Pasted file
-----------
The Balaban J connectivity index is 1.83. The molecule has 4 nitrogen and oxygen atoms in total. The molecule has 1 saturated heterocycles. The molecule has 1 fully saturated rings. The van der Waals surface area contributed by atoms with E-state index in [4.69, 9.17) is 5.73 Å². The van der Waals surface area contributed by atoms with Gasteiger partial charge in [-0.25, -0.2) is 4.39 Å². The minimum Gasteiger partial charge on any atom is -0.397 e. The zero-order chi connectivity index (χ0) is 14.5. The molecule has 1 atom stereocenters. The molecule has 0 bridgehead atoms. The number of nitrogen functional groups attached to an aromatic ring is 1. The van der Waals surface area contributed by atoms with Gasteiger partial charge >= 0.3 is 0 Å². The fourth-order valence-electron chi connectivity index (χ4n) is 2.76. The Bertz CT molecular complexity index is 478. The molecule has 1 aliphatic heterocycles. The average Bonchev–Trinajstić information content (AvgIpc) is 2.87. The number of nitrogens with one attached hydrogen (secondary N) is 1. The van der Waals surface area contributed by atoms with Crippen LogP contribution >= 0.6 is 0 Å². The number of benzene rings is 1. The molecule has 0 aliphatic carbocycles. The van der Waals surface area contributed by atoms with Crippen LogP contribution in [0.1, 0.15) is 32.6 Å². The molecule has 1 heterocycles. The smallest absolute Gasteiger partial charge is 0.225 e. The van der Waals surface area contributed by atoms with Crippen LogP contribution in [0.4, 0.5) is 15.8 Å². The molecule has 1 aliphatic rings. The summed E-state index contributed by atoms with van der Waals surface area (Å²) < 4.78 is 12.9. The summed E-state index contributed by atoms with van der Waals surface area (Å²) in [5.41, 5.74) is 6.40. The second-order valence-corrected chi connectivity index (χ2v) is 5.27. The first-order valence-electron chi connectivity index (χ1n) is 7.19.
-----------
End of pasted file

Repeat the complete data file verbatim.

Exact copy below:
The Balaban J connectivity index is 1.83. The molecule has 4 nitrogen and oxygen atoms in total. The molecule has 1 saturated heterocycles. The molecule has 1 fully saturated rings. The van der Waals surface area contributed by atoms with E-state index in [4.69, 9.17) is 5.73 Å². The van der Waals surface area contributed by atoms with Gasteiger partial charge in [-0.25, -0.2) is 4.39 Å². The minimum Gasteiger partial charge on any atom is -0.397 e. The zero-order chi connectivity index (χ0) is 14.5. The molecule has 1 atom stereocenters. The molecule has 0 bridgehead atoms. The number of nitrogen functional groups attached to an aromatic ring is 1. The van der Waals surface area contributed by atoms with Gasteiger partial charge >= 0.3 is 0 Å². The fourth-order valence-electron chi connectivity index (χ4n) is 2.76. The Bertz CT molecular complexity index is 478. The molecule has 1 aliphatic heterocycles. The average Bonchev–Trinajstić information content (AvgIpc) is 2.87. The number of nitrogens with one attached hydrogen (secondary N) is 1. The van der Waals surface area contributed by atoms with Crippen LogP contribution >= 0.6 is 0 Å². The number of benzene rings is 1. The molecule has 0 aliphatic carbocycles. The van der Waals surface area contributed by atoms with Crippen LogP contribution in [0.1, 0.15) is 32.6 Å². The molecule has 1 heterocycles. The smallest absolute Gasteiger partial charge is 0.225 e. The van der Waals surface area contributed by atoms with Crippen LogP contribution in [0.4, 0.5) is 15.8 Å². The molecule has 1 aliphatic rings. The summed E-state index contributed by atoms with van der Waals surface area (Å²) < 4.78 is 12.9. The summed E-state index contributed by atoms with van der Waals surface area (Å²) in [5.41, 5.74) is 6.40. The second-order valence-corrected chi connectivity index (χ2v) is 5.27. The first-order valence-electron chi connectivity index (χ1n) is 7.19.